Proverbs 19:14 (NASB): "House and wealth are an inheritance from fathers, but a prudent wife is from the Lord."
Proverbs 31:28-31 (NASB): "Her children rise up and bless her; her husband also, and he praises her, saying: "Many daughters have done nobly, but you excel them all." Charm is deceitful and beauty is vain, but a woman who fears the Lord, she shall be praised. Give her the product of her hands, and let her works praise her in the gates."
Malachi 2:15 (NLT) "Didn't the Lord make you one with your wife? In body and spirit you are his. And what does he want? Godly children from your union. So guard your heart; remain loyal to the wife of your youth."
Non-biblical examples include selfishness, bitterness, lack of respect and love, and are evidenced by little or no physical contact, minimal eye contact, demeaning comments (especially in front of others), and no motivation to understand or resolve problems.
Biblical examples include spouses who strive to respect and understand each other and their differences, and refuse to make fun of one another at any time. Difficult challenges and problems are tackled with honest discussion, and without using each other as targets inside or outside the home.
Over the phone: explaining boundaries
(Season 4, Episode 5: "The Man from 'Emperor'")
The Dick van Dyke Show: Why mention a TV show? Because Rob & Laura Petrie worked through problems and misunderstanding, and sought to understand one another without belittling each other. They fought for the health of their marriage. Even within the show, there is a stark contrast between Rob & Laura's relationship, and the relationship between Buddy Sorrell (Rob's coworker), and his wife "Pickles." Most of the episodes were written by Carl Reiner, who based the relationship of Rob & Laura on his own marriage—pretty rare for a secular comedy show in the 60s. Rob makes a great statement toward the end (23m 11s) of The Man from Emperor (Season 4, Episode 5):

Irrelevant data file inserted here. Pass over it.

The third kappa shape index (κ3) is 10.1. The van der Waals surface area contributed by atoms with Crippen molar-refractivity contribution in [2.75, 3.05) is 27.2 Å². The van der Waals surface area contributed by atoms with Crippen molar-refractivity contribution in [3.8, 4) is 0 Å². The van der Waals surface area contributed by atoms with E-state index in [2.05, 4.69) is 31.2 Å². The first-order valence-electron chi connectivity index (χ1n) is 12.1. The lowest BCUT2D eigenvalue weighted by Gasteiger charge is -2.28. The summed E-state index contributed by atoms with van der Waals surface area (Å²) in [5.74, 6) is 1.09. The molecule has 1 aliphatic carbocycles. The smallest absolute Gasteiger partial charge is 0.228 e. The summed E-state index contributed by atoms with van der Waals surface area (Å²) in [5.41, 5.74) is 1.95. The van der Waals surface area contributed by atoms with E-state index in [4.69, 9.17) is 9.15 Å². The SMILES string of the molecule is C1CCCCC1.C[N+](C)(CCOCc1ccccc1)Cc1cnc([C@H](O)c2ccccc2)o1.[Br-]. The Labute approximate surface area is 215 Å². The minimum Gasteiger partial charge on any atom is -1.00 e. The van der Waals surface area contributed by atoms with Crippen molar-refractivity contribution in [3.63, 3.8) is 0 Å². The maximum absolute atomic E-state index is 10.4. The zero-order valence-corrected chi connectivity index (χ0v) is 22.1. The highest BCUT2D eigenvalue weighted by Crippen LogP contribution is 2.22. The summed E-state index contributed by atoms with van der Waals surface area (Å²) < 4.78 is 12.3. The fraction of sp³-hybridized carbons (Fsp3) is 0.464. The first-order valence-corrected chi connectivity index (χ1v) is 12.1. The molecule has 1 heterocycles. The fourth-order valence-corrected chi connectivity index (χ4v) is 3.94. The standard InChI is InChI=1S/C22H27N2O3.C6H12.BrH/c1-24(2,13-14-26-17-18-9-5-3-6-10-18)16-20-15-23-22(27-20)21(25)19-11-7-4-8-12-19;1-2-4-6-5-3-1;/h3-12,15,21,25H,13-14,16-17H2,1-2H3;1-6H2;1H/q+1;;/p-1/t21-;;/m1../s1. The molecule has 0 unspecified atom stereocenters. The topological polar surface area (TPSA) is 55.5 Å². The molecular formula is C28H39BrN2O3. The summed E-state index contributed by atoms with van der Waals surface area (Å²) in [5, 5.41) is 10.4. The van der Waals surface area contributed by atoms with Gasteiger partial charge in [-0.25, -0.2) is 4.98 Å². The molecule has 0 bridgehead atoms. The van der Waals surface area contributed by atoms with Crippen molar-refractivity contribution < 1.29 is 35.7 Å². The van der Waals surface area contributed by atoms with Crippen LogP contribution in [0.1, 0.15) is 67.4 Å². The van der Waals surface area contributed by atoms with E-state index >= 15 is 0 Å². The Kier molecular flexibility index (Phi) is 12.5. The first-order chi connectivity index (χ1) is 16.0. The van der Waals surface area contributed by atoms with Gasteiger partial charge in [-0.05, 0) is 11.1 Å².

"Marriage, like a lot of other things, has boundaries. And to some guys, those boundaries represent walls, and that makes marriage a prison to them. But to other guys, those boundaries hold everything that's good and fun in life."
The world would have us believe that purity as God commands is living life in a straitjacket, but in reality, it's a Kevlar vest keeping us alive and whole. The practical translation of this comes in the form of love, sensitivity, forgiveness, respect, understanding, patience, honor, and is evidenced by: playfulness, frequent eye contact and smiles, physical contact such as hugging, kissing (and more), as well as enduring thoughtfulness, admiration, and motivation to resolve problems quickly.
I've been challenged and encouraged by those who have displayed trust and patience for their spouses, and who seek to understand motives and feelings instead of brushing them off. Married couples have the opportunity to demonstrate Christ and encourage others watching them more than they may think in how they talk to, with, and about their spouse.
I'm a firm believer in Genesis 2:18. In spite of not having found a wife, I always appreciate being able to learn as much as I can from others' experience and godly advice. From the single view, I want to say "Thank you!" to all those couples whose examples and testimonies demonstrate biblical love for each other in very tangible ways. I want to encourage you to continue honoring God, striving to love and understand your spouse, and seeking to have fun together. Always.
I want to express my sincere appreciation to Barb Stahly for her kind encouragement on this article, and great feedback to improve its readability.
Related links: The Alabaster Jar | Mystery32 | Christian Marriage Bloggers Association